1. Be prepared, do the homework. Working on our perspective, that’s the homework. How are we perceiving our child’s behavior? Because that’s going to direct our actions and decide our feelings. If we see a hurting child, it brings up totally different feelings in us than when we see what really is a mask on the outside, that seems really mean and ugly and hurtful. And then another part of being prepared and doing the homework is that if this is repeated behavior, we know that something’s up. We know maybe not exactly what’s happening, but that our child is expressing something that needs to be expressed, that they need to express. And they’re not quite getting what they need around that, not quite getting the response that they’re looking for, unconsciously. So that’s all part of the first point, being prepared, doing the homework.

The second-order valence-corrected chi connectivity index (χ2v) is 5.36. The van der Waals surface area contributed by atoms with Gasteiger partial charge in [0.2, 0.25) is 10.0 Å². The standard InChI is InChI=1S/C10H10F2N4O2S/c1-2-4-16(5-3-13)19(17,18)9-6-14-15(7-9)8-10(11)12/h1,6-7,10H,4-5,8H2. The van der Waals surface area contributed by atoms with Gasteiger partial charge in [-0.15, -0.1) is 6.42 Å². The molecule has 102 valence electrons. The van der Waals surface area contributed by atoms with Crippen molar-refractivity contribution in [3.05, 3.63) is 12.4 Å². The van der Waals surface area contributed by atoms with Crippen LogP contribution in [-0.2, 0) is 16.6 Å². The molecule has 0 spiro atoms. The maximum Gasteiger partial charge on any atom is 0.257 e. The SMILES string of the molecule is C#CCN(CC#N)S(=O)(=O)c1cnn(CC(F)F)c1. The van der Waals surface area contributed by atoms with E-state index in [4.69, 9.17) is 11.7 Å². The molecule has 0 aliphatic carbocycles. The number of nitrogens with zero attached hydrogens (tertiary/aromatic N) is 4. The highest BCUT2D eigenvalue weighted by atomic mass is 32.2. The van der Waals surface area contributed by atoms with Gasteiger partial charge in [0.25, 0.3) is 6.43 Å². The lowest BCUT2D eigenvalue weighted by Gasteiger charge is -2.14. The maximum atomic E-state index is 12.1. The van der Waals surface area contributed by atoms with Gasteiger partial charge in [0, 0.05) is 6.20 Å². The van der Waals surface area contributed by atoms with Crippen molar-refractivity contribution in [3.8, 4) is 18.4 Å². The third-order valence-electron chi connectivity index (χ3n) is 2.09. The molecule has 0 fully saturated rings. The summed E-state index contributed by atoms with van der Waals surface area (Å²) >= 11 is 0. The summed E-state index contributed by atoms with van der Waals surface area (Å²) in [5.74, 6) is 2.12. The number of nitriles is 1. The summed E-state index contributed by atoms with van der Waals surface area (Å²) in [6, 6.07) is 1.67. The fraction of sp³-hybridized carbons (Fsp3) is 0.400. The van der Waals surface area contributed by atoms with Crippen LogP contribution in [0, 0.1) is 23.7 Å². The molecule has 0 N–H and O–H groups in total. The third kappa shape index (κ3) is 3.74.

2. In the moment, block the physical behavior as best and as confidently as you can. And confidently means we’re not overdoing it, we’re just blocking as needed. We’re kind of trying to make it look easy if we can. And that comes from being ready for it, because we’ve done the homework. And blocking early. I mean sometimes it’s going to happen anyway, but we’re not waiting until after something happens and then it happens again. We’re ready that next time or ideally, we’re ready before the first time, because we see it coming.